No limit supported on use of trusts legal purposes

As long as no criminal activity is involved, there should be no limit on the way in which trusts can be used, the New Zealand Law Society says.

In a submission to the Law Commission on the Commission’s Review of the Law of Trusts: Second Issues Paper, the Law Society notes that trusts are used for a wide variety of purposes.

It says it would support legislation being implemented to prevent trusts being used to further any illegal or criminal activity. Trustees’ duties are becoming increasingly onerous, and the Law Society says the legislation would provide some practical assistance in limiting more questionable activities that trusts may be involved in, due to trustees’ personal liability.

The Law Society says it agrees with the proposition that a trust may be created for any purpose which is not illegal, which is not against public policy, and which it is possible to achieve.

“There is a perception, and at times a reality, that trusts are set up which allow some people to avoid legal obligations, such as debts, relationship property entitlements, and family protection/testamentary promises entitlements,” it says.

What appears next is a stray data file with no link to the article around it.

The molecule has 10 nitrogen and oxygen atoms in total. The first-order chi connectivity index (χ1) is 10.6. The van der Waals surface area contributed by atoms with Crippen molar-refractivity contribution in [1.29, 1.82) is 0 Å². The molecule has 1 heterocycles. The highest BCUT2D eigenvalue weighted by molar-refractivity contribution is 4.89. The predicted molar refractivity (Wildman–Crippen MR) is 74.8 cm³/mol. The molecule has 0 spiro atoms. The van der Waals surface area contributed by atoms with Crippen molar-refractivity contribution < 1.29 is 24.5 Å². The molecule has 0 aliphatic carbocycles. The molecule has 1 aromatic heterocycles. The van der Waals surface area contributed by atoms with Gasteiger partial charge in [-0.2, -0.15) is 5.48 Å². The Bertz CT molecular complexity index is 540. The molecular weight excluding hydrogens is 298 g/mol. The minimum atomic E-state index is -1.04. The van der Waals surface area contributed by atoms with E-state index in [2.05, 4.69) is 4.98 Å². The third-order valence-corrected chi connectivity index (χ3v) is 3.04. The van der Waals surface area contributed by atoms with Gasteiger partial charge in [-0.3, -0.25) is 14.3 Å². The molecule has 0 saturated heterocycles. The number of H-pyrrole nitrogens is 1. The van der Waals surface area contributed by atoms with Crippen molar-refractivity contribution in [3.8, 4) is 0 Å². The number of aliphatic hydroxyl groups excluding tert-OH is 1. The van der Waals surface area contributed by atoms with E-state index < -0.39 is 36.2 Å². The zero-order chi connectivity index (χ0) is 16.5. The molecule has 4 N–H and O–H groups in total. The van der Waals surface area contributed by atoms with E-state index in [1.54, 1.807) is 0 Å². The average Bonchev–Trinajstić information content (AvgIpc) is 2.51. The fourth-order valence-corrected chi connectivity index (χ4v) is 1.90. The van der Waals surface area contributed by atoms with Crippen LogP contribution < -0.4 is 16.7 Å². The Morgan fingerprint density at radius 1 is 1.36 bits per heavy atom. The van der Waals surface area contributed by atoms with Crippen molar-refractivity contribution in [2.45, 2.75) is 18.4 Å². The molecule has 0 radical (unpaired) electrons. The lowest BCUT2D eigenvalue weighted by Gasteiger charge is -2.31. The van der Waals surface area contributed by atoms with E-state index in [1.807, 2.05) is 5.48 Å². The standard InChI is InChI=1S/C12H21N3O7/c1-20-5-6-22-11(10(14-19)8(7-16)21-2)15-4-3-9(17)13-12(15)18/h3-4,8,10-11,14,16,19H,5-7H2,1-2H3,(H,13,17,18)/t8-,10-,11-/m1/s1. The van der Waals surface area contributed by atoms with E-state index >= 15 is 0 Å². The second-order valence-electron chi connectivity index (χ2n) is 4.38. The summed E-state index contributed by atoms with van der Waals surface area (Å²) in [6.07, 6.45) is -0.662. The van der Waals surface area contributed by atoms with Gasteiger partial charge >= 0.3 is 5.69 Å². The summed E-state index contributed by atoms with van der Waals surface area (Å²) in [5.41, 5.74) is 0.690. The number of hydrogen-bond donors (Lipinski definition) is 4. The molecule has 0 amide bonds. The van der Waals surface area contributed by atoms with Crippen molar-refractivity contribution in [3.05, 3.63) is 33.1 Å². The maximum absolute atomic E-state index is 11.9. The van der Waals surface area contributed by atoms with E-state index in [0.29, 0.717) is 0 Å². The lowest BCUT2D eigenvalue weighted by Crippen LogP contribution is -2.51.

“There may well be appropriate policy reasons, within each of the statutes or legal provisions regulating these areas, that would justify the courts in considering and perhaps addressing patent unfairness which may result from the use of a trust to defeat the objectives of the particular legal provision. However, it would be appropriate to consider amending the particular statutes involved, rather than attempting to deal with perceived problems by reforming the law of trusts.”

The Law Society submission says it does not believe there should be a statutory provision which enables the courts to set aside a trust.

“The issue of validity of trusts should be left to the courts to determine according to trust law as it currently stands,” it says.

A number of serious disadvantages in trying to legislate about when a trust is invalid are identified. These include conceptual disputes that would need to be determined first, the likelihood that issues in each case would be very fact-specific, and possible technical drafting problems in defining just when a trust should be found invalid.

However, the Law Society says remedial legislation could be necessary from time to time in limited areas. This includes the law relating to sham trusts. The submission states that the leading case on these in New Zealand appears to be incorrectly decided, and this should be addressed by legislation.

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